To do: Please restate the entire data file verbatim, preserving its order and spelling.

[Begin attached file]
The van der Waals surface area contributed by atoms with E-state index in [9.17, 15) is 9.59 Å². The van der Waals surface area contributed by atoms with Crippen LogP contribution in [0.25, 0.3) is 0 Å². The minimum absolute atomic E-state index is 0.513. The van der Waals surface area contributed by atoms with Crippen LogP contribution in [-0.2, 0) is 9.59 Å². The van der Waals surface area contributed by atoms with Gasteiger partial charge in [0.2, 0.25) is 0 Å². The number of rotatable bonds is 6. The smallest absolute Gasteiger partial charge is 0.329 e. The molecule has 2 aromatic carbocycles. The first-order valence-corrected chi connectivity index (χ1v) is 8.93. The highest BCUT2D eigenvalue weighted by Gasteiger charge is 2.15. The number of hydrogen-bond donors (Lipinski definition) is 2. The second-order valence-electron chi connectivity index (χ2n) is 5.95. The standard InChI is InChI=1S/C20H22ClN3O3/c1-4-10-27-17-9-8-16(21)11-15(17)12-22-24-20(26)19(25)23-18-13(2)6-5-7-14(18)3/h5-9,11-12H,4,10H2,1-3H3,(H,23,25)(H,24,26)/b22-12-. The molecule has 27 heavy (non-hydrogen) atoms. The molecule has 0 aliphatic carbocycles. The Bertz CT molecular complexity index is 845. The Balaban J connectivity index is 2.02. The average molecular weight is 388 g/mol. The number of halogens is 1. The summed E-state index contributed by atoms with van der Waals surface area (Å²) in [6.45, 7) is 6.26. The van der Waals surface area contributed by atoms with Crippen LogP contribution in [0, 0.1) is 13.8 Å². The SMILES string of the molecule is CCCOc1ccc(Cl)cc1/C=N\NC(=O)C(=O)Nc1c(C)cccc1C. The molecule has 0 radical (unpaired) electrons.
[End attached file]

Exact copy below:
The van der Waals surface area contributed by atoms with E-state index in [9.17, 15) is 9.59 Å². The van der Waals surface area contributed by atoms with Crippen LogP contribution in [0.25, 0.3) is 0 Å². The minimum absolute atomic E-state index is 0.513. The van der Waals surface area contributed by atoms with Crippen LogP contribution in [-0.2, 0) is 9.59 Å². The van der Waals surface area contributed by atoms with Gasteiger partial charge in [0.2, 0.25) is 0 Å². The number of rotatable bonds is 6. The smallest absolute Gasteiger partial charge is 0.329 e. The molecule has 2 aromatic carbocycles. The first-order valence-corrected chi connectivity index (χ1v) is 8.93. The highest BCUT2D eigenvalue weighted by Gasteiger charge is 2.15. The number of hydrogen-bond donors (Lipinski definition) is 2. The second-order valence-electron chi connectivity index (χ2n) is 5.95. The standard InChI is InChI=1S/C20H22ClN3O3/c1-4-10-27-17-9-8-16(21)11-15(17)12-22-24-20(26)19(25)23-18-13(2)6-5-7-14(18)3/h5-9,11-12H,4,10H2,1-3H3,(H,23,25)(H,24,26)/b22-12-. The molecule has 27 heavy (non-hydrogen) atoms. The molecule has 0 aliphatic carbocycles. The Bertz CT molecular complexity index is 845. The Balaban J connectivity index is 2.02. The average molecular weight is 388 g/mol. The number of halogens is 1. The summed E-state index contributed by atoms with van der Waals surface area (Å²) in [6.45, 7) is 6.26. The van der Waals surface area contributed by atoms with Crippen LogP contribution in [0, 0.1) is 13.8 Å². The SMILES string of the molecule is CCCOc1ccc(Cl)cc1/C=N\NC(=O)C(=O)Nc1c(C)cccc1C. The molecule has 0 radical (unpaired) electrons.